BALDWIN: It could garner a lot of buzz, but who knows? But I want to go back to Barbara Bush's point because I feel like this is something we chatted about with a different first family because her point about, listen, aren't there more than two families who could help run this country.

You were just in Iowa. We were talking about Hillary Clinton and how they were saying to you, right? Can we get someone other than a Clinton? I mean, do you think she has a point?

HAMBY: She might. When I was out in Iowa like you mentioned talking to Democrats, there were plenty of Democrats who all like Hillary and there were plenty of Republicans who like Jeb Bush, but there is an impulse in the Democratic Party that kind of look ahead to the next generation.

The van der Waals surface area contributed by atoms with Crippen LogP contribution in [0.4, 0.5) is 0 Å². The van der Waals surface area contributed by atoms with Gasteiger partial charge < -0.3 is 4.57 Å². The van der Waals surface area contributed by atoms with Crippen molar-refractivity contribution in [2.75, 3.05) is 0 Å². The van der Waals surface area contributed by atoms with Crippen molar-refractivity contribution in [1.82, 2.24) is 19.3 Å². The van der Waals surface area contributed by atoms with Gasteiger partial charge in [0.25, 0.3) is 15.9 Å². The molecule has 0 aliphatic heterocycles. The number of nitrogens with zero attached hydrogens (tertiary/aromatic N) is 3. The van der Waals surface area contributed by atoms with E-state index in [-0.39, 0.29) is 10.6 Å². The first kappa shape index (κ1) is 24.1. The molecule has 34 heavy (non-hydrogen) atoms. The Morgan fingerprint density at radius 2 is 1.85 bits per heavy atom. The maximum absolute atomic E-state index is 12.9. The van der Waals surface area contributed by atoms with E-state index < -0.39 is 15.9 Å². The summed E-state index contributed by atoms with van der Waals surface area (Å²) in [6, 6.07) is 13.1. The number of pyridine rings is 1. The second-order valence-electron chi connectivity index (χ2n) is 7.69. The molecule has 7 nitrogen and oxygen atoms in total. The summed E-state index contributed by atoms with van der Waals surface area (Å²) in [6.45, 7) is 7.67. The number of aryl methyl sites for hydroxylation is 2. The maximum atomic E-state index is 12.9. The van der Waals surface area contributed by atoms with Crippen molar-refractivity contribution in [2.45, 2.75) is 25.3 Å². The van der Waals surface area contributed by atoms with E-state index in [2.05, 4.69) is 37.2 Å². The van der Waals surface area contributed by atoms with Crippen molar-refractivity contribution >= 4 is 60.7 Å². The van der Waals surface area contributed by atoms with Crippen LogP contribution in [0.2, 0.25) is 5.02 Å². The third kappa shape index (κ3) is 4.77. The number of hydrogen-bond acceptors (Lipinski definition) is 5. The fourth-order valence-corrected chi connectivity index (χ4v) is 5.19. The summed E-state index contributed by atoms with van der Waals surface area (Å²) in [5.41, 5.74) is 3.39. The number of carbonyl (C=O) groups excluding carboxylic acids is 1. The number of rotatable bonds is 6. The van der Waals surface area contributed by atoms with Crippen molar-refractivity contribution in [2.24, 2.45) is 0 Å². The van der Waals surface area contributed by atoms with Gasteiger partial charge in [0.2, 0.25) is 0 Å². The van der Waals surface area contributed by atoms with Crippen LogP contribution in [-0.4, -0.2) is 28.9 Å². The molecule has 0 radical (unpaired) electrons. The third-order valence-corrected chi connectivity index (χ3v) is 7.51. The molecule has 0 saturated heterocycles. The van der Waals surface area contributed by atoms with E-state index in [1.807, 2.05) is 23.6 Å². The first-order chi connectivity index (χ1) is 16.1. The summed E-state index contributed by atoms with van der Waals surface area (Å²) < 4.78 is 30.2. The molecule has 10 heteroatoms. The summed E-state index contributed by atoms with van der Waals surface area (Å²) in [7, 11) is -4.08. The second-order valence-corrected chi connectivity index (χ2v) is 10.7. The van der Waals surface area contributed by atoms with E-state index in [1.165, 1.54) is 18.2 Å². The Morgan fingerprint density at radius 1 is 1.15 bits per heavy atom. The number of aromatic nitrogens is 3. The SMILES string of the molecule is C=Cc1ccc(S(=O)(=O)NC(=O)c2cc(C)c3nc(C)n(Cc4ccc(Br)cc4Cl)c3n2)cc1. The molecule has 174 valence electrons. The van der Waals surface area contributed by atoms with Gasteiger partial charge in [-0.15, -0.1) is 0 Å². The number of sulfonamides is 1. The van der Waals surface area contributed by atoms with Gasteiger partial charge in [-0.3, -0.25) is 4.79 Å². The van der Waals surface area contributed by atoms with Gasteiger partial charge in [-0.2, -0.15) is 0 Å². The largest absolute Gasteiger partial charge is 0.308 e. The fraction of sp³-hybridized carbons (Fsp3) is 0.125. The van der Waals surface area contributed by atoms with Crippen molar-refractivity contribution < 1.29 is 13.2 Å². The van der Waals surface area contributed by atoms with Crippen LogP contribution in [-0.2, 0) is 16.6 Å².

We have seen this in many presidential nominating fights on the Democratic side. Barack Obama beat her last time. So there is a little bit of a hunger to look ahead and turn the page to a new generation. You see that among the Republican grass roots right now, Brooke, when you talk to them around the country. BALDWIN: Peter Hamby, thank you very much.

HAMBY: Thanks.

BALDWIN: And we continue on hour two. I'm Brooke Baldwin and I want to begin with this controversial dose of lethal drugs used for the first time to execute this man in Ohio. Today, we have new information and a major development here because the state of Ohio said it took nearly 25 minutes for Dennis McGuire to die after the drugs were injected.